It is true that the doctrine of the Trinity as thus formulated is not that insisted on by Orthodoxy and rejected by Agnosticism. But it differs from this only by reason of its representing a prior stage in thought. Bent on withholding, if not ignorant of, the doctrine of substance, Orthodoxy has merged the feminine principle of being in the masculine, and, calling the two combined the “Father,” has made this the first person, and the “Son” the second, and completed the Trinity by taking into it as third person the mode of Deity called the Holy Ghost or Spirit; this being the theological term for original being when passing from passivity into activity for the purpose of manifestation, whether in creation or redemption. By the Holy Ghost, then, is meant Deity dynamic, or in action, as distinguished from Deity static, or in repose; and that the procession of this “person” is said to be from the Father (really Father-Mother) through the Son (1) is because the latter represents the evolution of its trinity indispensable to the manifestation of any entity. And whereas creation occurs by self-segmentation, and this is the principle of generation, God is truly describable as the “Father-Mother Almighty of whose substance are the generations of the heavens and the earth,” or worlds spiritual and material. (2)




(24:1) See Appendix, p. 79.

(26:1) The ecclesiastical student will recognise in this presentation of the Trinity the reconciliation of the difference between the Greek and Latin Churches – a difference which could not have arisen but for the suppression of the feminine element in Deity. Both are right in that which they affirm. The Churches have further ministered to unintelligibility by their omission to distinguish between the Trinities of the unmanifest and the manifest – an omission the result of which has been to identify the Christ who, as the “Son” in the Trinity within man, is called “our Lord,” with the Adonai, who, as the “Son” in the Trinity of the unmanifest, is called “the Lord,” of whom the Christ is the counterpart or correspondence. The doctrine involved in these matters, though recondite, is none the less absolutely logical and indefeasible, every step being as sure and necessary as that of a mathematical demonstration. And the only sense in which it is a “mystery” is that of its belonging to an interior or “mystical” region of thought and experience. – E.M.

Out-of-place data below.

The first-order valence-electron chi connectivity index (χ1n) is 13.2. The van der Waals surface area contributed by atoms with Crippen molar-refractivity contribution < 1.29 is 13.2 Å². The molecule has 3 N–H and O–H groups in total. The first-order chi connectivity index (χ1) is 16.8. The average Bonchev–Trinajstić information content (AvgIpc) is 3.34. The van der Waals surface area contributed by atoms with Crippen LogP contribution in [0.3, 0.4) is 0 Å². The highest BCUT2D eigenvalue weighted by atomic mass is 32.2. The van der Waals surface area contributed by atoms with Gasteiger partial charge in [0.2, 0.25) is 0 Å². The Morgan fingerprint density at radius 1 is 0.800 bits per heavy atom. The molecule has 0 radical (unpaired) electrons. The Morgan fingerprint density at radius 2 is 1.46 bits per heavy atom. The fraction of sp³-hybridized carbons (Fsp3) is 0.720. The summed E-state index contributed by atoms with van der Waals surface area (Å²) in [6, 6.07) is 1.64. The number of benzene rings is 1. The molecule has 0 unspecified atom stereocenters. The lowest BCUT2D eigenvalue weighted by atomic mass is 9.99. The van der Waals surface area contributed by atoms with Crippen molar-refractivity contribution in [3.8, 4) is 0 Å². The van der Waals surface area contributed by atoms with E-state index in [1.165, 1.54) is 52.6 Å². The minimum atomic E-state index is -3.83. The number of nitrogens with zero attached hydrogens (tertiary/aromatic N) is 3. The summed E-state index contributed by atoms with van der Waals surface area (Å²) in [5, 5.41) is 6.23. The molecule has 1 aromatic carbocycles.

(26:2) See further on this subject the letter, dated 11th October, 1891, of Edward Maitland, printed in the Appendix, p. 70.



Índice Geral das Seções   Índice da Seção Atual   Índice da Obra   Anterior: Capítulo 4   Seguinte: Capítulo 6